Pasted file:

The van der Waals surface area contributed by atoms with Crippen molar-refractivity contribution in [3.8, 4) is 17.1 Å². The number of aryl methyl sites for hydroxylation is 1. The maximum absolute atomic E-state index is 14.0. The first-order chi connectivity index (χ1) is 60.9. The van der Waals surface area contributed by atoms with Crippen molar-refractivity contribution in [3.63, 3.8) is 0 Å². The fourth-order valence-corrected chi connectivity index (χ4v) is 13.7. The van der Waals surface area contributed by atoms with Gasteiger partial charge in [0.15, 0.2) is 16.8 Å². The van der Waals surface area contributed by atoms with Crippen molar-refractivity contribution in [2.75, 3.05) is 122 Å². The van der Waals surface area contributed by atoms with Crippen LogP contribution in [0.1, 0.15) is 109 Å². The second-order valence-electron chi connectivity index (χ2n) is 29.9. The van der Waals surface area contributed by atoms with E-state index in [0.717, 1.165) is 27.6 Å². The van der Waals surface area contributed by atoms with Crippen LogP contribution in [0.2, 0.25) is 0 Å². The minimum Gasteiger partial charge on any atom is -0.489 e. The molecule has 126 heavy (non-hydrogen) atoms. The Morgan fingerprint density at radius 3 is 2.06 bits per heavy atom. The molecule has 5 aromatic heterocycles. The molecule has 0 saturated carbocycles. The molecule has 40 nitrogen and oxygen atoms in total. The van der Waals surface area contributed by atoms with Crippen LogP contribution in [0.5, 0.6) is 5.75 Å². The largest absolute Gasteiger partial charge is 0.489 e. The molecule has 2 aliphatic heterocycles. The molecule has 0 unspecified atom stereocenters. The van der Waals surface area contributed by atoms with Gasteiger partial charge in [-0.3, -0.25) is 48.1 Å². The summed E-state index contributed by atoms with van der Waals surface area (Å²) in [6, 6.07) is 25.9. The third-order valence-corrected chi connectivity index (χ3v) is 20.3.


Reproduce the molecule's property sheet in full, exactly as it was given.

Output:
The van der Waals surface area contributed by atoms with Crippen molar-refractivity contribution in [3.8, 4) is 17.1 Å². The number of aryl methyl sites for hydroxylation is 1. The maximum absolute atomic E-state index is 14.0. The first-order chi connectivity index (χ1) is 60.9. The van der Waals surface area contributed by atoms with Crippen molar-refractivity contribution in [3.63, 3.8) is 0 Å². The fourth-order valence-corrected chi connectivity index (χ4v) is 13.7. The van der Waals surface area contributed by atoms with Gasteiger partial charge in [0.15, 0.2) is 16.8 Å². The van der Waals surface area contributed by atoms with Crippen molar-refractivity contribution in [2.75, 3.05) is 122 Å². The van der Waals surface area contributed by atoms with Crippen LogP contribution in [0.1, 0.15) is 109 Å². The second-order valence-electron chi connectivity index (χ2n) is 29.9. The van der Waals surface area contributed by atoms with E-state index in [0.717, 1.165) is 27.6 Å². The van der Waals surface area contributed by atoms with Crippen LogP contribution in [0.2, 0.25) is 0 Å². The minimum Gasteiger partial charge on any atom is -0.489 e. The molecule has 126 heavy (non-hydrogen) atoms. The Morgan fingerprint density at radius 3 is 2.06 bits per heavy atom. The molecule has 5 aromatic heterocycles. The molecule has 0 saturated carbocycles. The molecule has 40 nitrogen and oxygen atoms in total. The van der Waals surface area contributed by atoms with Crippen LogP contribution in [0.5, 0.6) is 5.75 Å². The largest absolute Gasteiger partial charge is 0.489 e. The molecule has 2 aliphatic heterocycles. The molecule has 0 unspecified atom stereocenters. The van der Waals surface area contributed by atoms with Gasteiger partial charge in [-0.3, -0.25) is 48.1 Å². The summed E-state index contributed by atoms with van der Waals surface area (Å²) in [6, 6.07) is 25.9. The third-order valence-corrected chi connectivity index (χ3v) is 20.3.